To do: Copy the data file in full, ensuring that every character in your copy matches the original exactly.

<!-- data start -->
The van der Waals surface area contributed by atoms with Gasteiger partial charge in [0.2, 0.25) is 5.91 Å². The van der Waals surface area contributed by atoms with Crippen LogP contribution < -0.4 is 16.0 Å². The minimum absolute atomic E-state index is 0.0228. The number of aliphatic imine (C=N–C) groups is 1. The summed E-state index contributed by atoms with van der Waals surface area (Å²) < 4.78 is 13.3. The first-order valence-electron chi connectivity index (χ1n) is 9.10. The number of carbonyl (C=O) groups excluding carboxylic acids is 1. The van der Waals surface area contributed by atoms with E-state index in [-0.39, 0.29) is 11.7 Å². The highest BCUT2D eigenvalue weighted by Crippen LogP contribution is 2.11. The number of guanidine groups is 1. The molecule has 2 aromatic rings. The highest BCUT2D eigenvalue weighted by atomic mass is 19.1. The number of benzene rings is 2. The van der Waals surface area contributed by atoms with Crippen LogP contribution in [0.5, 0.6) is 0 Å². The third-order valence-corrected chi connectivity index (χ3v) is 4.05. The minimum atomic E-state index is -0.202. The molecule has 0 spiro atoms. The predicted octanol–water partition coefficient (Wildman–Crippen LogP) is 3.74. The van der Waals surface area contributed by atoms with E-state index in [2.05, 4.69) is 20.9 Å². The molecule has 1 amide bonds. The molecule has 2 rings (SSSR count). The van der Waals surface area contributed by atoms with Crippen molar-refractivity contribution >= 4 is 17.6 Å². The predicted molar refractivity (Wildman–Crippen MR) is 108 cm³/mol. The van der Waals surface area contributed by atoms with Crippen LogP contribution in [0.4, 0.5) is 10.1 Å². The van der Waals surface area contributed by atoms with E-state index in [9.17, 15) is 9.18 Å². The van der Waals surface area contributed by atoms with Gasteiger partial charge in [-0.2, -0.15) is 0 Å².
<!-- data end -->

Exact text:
The van der Waals surface area contributed by atoms with Gasteiger partial charge in [0.2, 0.25) is 5.91 Å². The van der Waals surface area contributed by atoms with Crippen LogP contribution < -0.4 is 16.0 Å². The minimum absolute atomic E-state index is 0.0228. The number of aliphatic imine (C=N–C) groups is 1. The summed E-state index contributed by atoms with van der Waals surface area (Å²) < 4.78 is 13.3. The first-order valence-electron chi connectivity index (χ1n) is 9.10. The number of carbonyl (C=O) groups excluding carboxylic acids is 1. The van der Waals surface area contributed by atoms with E-state index in [-0.39, 0.29) is 11.7 Å². The highest BCUT2D eigenvalue weighted by Crippen LogP contribution is 2.11. The number of guanidine groups is 1. The molecule has 2 aromatic rings. The highest BCUT2D eigenvalue weighted by atomic mass is 19.1. The number of benzene rings is 2. The van der Waals surface area contributed by atoms with Crippen LogP contribution in [0.5, 0.6) is 0 Å². The third-order valence-corrected chi connectivity index (χ3v) is 4.05. The minimum atomic E-state index is -0.202. The molecule has 0 spiro atoms. The predicted octanol–water partition coefficient (Wildman–Crippen LogP) is 3.74. The van der Waals surface area contributed by atoms with E-state index in [2.05, 4.69) is 20.9 Å². The molecule has 1 amide bonds. The molecule has 2 rings (SSSR count). The van der Waals surface area contributed by atoms with Crippen molar-refractivity contribution >= 4 is 17.6 Å². The predicted molar refractivity (Wildman–Crippen MR) is 108 cm³/mol. The van der Waals surface area contributed by atoms with Crippen LogP contribution in [0.4, 0.5) is 10.1 Å². The van der Waals surface area contributed by atoms with E-state index in [9.17, 15) is 9.18 Å². The van der Waals surface area contributed by atoms with Gasteiger partial charge in [-0.2, -0.15) is 0 Å².